gains in your production environment, simply set up the log file on
its own partition and cache it in lazy write mode..... The more memory
and CPU power available, the better the SuperCache boost to SQL. It is
recommended that your systems have a UPS to prevent system outage.
SuperCache 30-day eval downloads are here:
NT/2000 RELATED NEWS
InfoWorld Tests Show XP Slower Than W2K
I was quite surprised to see the results of this test by InfoWorld.
It's hard to believe. I'm sure that MS is extremely unhappy with
these results, and they commented they were not able to replicate
them either. I'm sure many more words will be written about this,
but InfoWorld are a bunch of smart cookies and they have done this
for over 20 years, I have been reading them for that long.
A lot of my industry knowledge comes from this mag. It's not like the
first bunch of rookies tells us that WinXP is actually slower than
W2K. If it's true, it's a black eye for some one for sure. As per "fair
use" I'm copying two paragraphs of the InfoWorld article, and then I'll
send you to the actual full article. This is pretty amazing. When I
received the email with this news I said to myself "WHOA NELLIE !!"
"HOPELESS OPTIMISM must be a fundamental part of human nature, because
we want to believe that new operating systems truly represent an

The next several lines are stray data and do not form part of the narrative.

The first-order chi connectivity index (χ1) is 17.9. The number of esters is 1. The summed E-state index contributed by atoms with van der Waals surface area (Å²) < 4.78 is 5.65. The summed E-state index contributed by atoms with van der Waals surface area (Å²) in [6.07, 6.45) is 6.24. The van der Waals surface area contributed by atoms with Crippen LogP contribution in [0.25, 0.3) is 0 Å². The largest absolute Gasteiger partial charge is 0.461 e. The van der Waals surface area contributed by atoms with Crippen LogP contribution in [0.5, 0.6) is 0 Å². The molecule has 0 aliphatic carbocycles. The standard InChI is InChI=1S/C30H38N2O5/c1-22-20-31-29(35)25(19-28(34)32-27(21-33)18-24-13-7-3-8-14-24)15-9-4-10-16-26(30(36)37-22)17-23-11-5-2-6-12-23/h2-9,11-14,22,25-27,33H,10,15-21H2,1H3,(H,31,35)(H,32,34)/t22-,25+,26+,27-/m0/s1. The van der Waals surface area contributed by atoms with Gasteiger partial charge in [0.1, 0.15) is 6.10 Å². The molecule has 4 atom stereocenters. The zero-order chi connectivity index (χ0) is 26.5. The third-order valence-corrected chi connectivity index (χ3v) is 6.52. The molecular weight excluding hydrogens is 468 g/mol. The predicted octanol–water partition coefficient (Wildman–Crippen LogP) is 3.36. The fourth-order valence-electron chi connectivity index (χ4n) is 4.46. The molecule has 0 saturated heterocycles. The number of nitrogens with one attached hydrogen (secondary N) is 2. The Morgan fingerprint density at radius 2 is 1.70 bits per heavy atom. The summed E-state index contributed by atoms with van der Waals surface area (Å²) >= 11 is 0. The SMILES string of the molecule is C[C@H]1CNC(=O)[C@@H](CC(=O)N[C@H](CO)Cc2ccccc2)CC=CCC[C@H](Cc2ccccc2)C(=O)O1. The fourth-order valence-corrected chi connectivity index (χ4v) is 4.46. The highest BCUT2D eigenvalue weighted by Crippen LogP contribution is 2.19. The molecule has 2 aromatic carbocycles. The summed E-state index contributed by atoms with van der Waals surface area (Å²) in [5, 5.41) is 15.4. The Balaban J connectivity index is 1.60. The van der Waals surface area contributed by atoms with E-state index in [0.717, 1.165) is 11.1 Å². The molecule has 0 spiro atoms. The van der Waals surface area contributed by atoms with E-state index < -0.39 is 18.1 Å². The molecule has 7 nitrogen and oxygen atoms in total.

improvement on their predecessors. It's easy to point to certain
features in a new OS as examples of progress, but end-users often
find that a new OS performs like molasses compared to the version
they were using. As a result, CTOs wanting to capitalize on the
benefits of a new OS may find that new hardware investments are
necessary -- and expensive -- requirements.
"Unfortunately, Microsoft's Windows XP appears to be maintaining
that tradition, as indicated by results of independent testing
performed by CSA Research and confirmed by our work in the InfoWorld
Test Center. Our tests of the multitasking capabilities of Windows
XP and Windows 2000 demonstrated that under the same heavy load on
identical hardware, Windows 2000 significantly outperformed Windows
XP. In the most extreme scenario, our Windows XP system took nearly
twice as long to complete a workload as did the Windows 2000 client.
Our testing also suggests that companies determined to deploy Windows
XP should consider ordering desktop systems with dual CPUs to get
the most out of the new OS."
Here is the article. This is a 'must read' my friends: And I'll
keep you up to date regarding the inevitable sequels of this saga.
Nimda Hits Again
Time to patch all the browsers in your domains! (And also
start thinking about password protecting all local shared
drives if you haven't already).
This persistent Nimda critter is difficult to swat. There is now
a fifth variant out in the wild and even a few machines in the
Sunbelt network got hit today. Its two main vectors are email
and web pages that get infected. The latest .E version has been
recompiled by the criminal that let it loose, after some mods
that they made like renaming it and grabbing two other DLL's.
These changes bypassed all the fixes of existing anti-virus
This .E variant is not spreading as fast as the original, but
it's spreading nonetheless. If you took defensive measures last
time it hit, but limited those to updating your anti-virus tools
there is a good chance you still will get hit. It's about as
big as a headache as the last one, but at least it does not
carry a destructive payload.
Symantec has a free scanner available that will disinfect boxes: